McCutcheon Inspires Riddle to Laugh Through Life

Joshua Rosado/ The Avion Newspaper

Chaz Pokracki/Correspondent

John McCutcheon is a six-time Grammy-nominated folk singer from Wausau, Wisconsin. He came to Embry-Riddle on Wednesday, Feb. 7 to perform an array of songs for the incredibly packed auditorium full of students
and adults attending.

During his performance, he frequently told amusing stories about his life and experiences right before tying them into the following songs. An example of this was when he provided his Catholic background about learning the Bible. He described to the audience about how “Jesus hung around prostitutes and poor people,” Then sang a song about how he and Jesus would have been buddies. This context provided the audience with a passion and humor for the songs they heard, as they then knew the background to it.

To many, John McCutcheon is considered a master of the hammered dulcimer, a percussion-stringed instrument. On Wednesday, he started with the banjo and guitar, displaying his apparent proficiency in these additional instruments, before moving on to the piano.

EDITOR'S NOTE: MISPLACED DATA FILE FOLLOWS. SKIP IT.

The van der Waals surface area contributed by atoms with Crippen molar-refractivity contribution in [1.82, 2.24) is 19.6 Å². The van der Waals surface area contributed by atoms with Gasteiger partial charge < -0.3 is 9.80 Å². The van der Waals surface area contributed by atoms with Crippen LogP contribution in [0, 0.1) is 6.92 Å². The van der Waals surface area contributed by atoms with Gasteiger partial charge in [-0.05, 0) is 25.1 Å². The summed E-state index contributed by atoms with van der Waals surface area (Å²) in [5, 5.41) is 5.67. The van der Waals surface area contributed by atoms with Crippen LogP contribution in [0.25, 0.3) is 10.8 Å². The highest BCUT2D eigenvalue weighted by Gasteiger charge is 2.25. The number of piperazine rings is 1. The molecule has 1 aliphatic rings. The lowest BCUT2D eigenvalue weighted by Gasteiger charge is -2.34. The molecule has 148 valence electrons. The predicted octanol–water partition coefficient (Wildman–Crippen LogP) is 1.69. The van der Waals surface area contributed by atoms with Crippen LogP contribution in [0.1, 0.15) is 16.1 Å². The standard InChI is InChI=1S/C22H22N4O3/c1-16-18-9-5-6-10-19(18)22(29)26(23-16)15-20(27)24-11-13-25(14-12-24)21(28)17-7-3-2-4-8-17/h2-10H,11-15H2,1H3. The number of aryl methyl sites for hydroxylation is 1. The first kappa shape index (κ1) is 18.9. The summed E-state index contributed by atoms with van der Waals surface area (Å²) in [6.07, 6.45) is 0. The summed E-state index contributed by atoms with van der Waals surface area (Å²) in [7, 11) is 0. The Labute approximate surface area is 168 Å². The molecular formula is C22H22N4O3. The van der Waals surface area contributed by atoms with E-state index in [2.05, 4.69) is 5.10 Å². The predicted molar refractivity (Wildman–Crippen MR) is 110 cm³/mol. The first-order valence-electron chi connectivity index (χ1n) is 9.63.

Overall, the satisfied audience indulged in a peaceful, folk-filled night as John McCutcheon soothed their worries by telling them, “Whatever mountain of worries you brought in tonight, you may forget about them here.”

He then proceeded to sing a song about wishing he was a mole in the ground. John McCutcheon told the story about how he had heard the song as he was learning how to play the banjo for the first time. He mentioned that when he had learned it, McCutcheon found that the original writer and singer of the “mole in the ground” song, Basom Lamar Lunsford, founded the first folk-festival he was attending.

As he was about to perform that song on stage, he mentioned that he dedicated the song to the original late writer. About halfway through his tribute song, he had the misfortune to glance offstage, where he had seen the “White-suited, not late, Bason Lamar Lunsford. Original writer and singer of the song”. His embarrassment filled the audience the laughter, as he followed through with demonstrating the same piece he had embarrassed himself with almost forty years ago.